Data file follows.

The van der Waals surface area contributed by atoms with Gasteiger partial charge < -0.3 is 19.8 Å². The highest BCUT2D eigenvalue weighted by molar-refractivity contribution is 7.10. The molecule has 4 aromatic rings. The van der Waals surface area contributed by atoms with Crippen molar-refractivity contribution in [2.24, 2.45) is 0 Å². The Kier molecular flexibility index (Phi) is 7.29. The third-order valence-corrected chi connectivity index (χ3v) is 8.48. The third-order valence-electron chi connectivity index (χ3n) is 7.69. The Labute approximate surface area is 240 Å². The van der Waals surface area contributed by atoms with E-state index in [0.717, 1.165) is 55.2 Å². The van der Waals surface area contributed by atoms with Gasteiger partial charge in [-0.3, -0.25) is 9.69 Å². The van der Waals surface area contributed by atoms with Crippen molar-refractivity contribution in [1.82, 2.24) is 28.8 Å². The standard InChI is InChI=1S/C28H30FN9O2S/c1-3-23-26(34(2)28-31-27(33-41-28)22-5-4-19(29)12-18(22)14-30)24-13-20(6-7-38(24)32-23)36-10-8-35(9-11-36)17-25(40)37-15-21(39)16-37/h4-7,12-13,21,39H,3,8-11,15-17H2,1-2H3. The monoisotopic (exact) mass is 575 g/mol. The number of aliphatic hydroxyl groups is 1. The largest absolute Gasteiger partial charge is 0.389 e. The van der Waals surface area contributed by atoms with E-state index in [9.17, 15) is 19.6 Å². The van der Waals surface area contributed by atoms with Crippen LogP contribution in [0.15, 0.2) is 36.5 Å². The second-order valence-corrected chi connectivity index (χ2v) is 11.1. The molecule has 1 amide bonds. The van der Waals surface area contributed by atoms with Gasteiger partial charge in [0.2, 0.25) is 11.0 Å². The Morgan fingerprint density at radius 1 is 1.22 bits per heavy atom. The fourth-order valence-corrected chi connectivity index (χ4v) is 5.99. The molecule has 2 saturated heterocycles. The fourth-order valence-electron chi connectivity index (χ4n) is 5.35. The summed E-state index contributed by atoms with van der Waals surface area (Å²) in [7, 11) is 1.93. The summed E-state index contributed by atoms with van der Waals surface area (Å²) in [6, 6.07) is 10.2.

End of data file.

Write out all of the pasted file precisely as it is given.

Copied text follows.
The van der Waals surface area contributed by atoms with Gasteiger partial charge < -0.3 is 19.8 Å². The highest BCUT2D eigenvalue weighted by molar-refractivity contribution is 7.10. The molecule has 4 aromatic rings. The van der Waals surface area contributed by atoms with Crippen molar-refractivity contribution in [2.24, 2.45) is 0 Å². The Kier molecular flexibility index (Phi) is 7.29. The third-order valence-corrected chi connectivity index (χ3v) is 8.48. The third-order valence-electron chi connectivity index (χ3n) is 7.69. The Labute approximate surface area is 240 Å². The van der Waals surface area contributed by atoms with E-state index in [0.717, 1.165) is 55.2 Å². The van der Waals surface area contributed by atoms with Gasteiger partial charge in [-0.3, -0.25) is 9.69 Å². The van der Waals surface area contributed by atoms with Crippen molar-refractivity contribution in [1.82, 2.24) is 28.8 Å². The standard InChI is InChI=1S/C28H30FN9O2S/c1-3-23-26(34(2)28-31-27(33-41-28)22-5-4-19(29)12-18(22)14-30)24-13-20(6-7-38(24)32-23)36-10-8-35(9-11-36)17-25(40)37-15-21(39)16-37/h4-7,12-13,21,39H,3,8-11,15-17H2,1-2H3. The monoisotopic (exact) mass is 575 g/mol. The number of aliphatic hydroxyl groups is 1. The largest absolute Gasteiger partial charge is 0.389 e. The van der Waals surface area contributed by atoms with E-state index in [9.17, 15) is 19.6 Å². The van der Waals surface area contributed by atoms with Crippen LogP contribution in [0.15, 0.2) is 36.5 Å². The second-order valence-corrected chi connectivity index (χ2v) is 11.1. The molecule has 1 amide bonds. The van der Waals surface area contributed by atoms with Gasteiger partial charge in [0.2, 0.25) is 11.0 Å². The Morgan fingerprint density at radius 1 is 1.22 bits per heavy atom. The fourth-order valence-corrected chi connectivity index (χ4v) is 5.99. The molecule has 2 saturated heterocycles. The fourth-order valence-electron chi connectivity index (χ4n) is 5.35. The summed E-state index contributed by atoms with van der Waals surface area (Å²) in [7, 11) is 1.93. The summed E-state index contributed by atoms with van der Waals surface area (Å²) in [6, 6.07) is 10.2.